Thursday, 18 September 2014
Last updated 13 hours ago
Feb 27 2009 | 10:15am ET
President Barack Obama’s first budget promises “A New Era of Responsibility.” And some $24 billion of that responsibility is laid squarely at the feet of alternative investment managers.
The proposed budget for 2010 would increase taxes on hedge fund, private equity and venture capital firms and executives by $24 billion over nine years by closing the so-called carried interest loophole. Beginning in 2011, Obama plans to tax performance and incentive fees charged by alternative investment firms as ordinary income, rather than as capital gains. That would increase the rate at which most such profits are taxed to 39.6%, up from 15%.
In a move likely to reignite the debates over raising taxes on carried interest from the last time Democrats sought to close the loophole two years ago, Obama’s plan makes no distinction among partnerships in imposing the higher rates. That means all partnerships, including real-estate and oil and gas partnerships, would be included in the plan.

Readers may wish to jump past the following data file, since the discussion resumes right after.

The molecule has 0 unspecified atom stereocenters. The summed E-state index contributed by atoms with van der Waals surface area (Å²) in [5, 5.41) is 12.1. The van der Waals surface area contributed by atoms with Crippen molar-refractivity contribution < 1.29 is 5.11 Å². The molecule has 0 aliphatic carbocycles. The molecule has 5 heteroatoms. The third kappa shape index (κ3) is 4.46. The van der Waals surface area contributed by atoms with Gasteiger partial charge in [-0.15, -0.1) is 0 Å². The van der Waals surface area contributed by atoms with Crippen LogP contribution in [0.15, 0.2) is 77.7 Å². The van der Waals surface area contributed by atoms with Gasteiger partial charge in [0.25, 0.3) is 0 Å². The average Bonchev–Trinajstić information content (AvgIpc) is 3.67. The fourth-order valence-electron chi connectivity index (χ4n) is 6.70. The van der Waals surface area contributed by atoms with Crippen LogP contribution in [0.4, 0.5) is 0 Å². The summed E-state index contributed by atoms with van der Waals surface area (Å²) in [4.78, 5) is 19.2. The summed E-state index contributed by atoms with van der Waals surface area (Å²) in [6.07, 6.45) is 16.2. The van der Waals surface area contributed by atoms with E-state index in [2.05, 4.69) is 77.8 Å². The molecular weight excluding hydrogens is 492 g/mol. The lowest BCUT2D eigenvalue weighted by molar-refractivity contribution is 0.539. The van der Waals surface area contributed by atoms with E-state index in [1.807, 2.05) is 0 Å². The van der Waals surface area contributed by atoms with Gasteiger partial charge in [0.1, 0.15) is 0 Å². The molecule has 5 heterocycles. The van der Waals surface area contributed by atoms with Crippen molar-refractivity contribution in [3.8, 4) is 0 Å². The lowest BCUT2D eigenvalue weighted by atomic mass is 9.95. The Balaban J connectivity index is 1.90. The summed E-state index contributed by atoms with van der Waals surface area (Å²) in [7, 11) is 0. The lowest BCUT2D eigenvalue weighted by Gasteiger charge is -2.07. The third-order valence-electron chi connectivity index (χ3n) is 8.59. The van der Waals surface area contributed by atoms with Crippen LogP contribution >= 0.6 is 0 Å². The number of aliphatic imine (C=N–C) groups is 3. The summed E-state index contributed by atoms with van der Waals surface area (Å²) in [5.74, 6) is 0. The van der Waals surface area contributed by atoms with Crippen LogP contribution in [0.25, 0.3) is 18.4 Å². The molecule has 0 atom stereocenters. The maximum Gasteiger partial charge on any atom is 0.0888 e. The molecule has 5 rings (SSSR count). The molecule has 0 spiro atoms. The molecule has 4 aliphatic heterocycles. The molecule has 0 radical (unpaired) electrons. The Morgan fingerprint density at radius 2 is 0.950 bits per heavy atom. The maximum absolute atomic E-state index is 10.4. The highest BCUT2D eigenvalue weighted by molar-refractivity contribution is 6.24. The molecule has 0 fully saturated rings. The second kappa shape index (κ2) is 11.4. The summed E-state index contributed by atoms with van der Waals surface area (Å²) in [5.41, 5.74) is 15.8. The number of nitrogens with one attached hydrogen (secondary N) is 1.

In addition, the president is seeking to beef up the embattled Securities and Exchange Commission, proposing an additional $124 million in funding for the regulator in fiscal year 2010.
The 13% increase is required to allow the SEC to increase its headcount and “pursue a risk-based, efficient regulatory structure that will better detect fraud and strengthen markets,” the budget blueprint said.
Obama-appointed SEC chief Mary Schapiro said the new money would “help strengthen and reinvigorate” the agency, which has faced harsh criticism for its failure to detect several high-profile frauds, including the alleged $50 billion Ponzi scheme run by Bernard Madoff.
Aug 25 2014 | 11:21am ET
As many of you know, FINalternatives was recently acquired by the owners of Futures magazine, a firm called The Alpha Pages LLC. Today marks the soft-launch of a new sister site for both publications. As its name suggests, The Alpha Pages will cover all types of alternative investments, going far beyond the more well-known ones such as hedge funds and private equity. Read more…
Credit default swaps brought down the London Whale and cost JPMorgan $6.2 billion. Here is how it happened.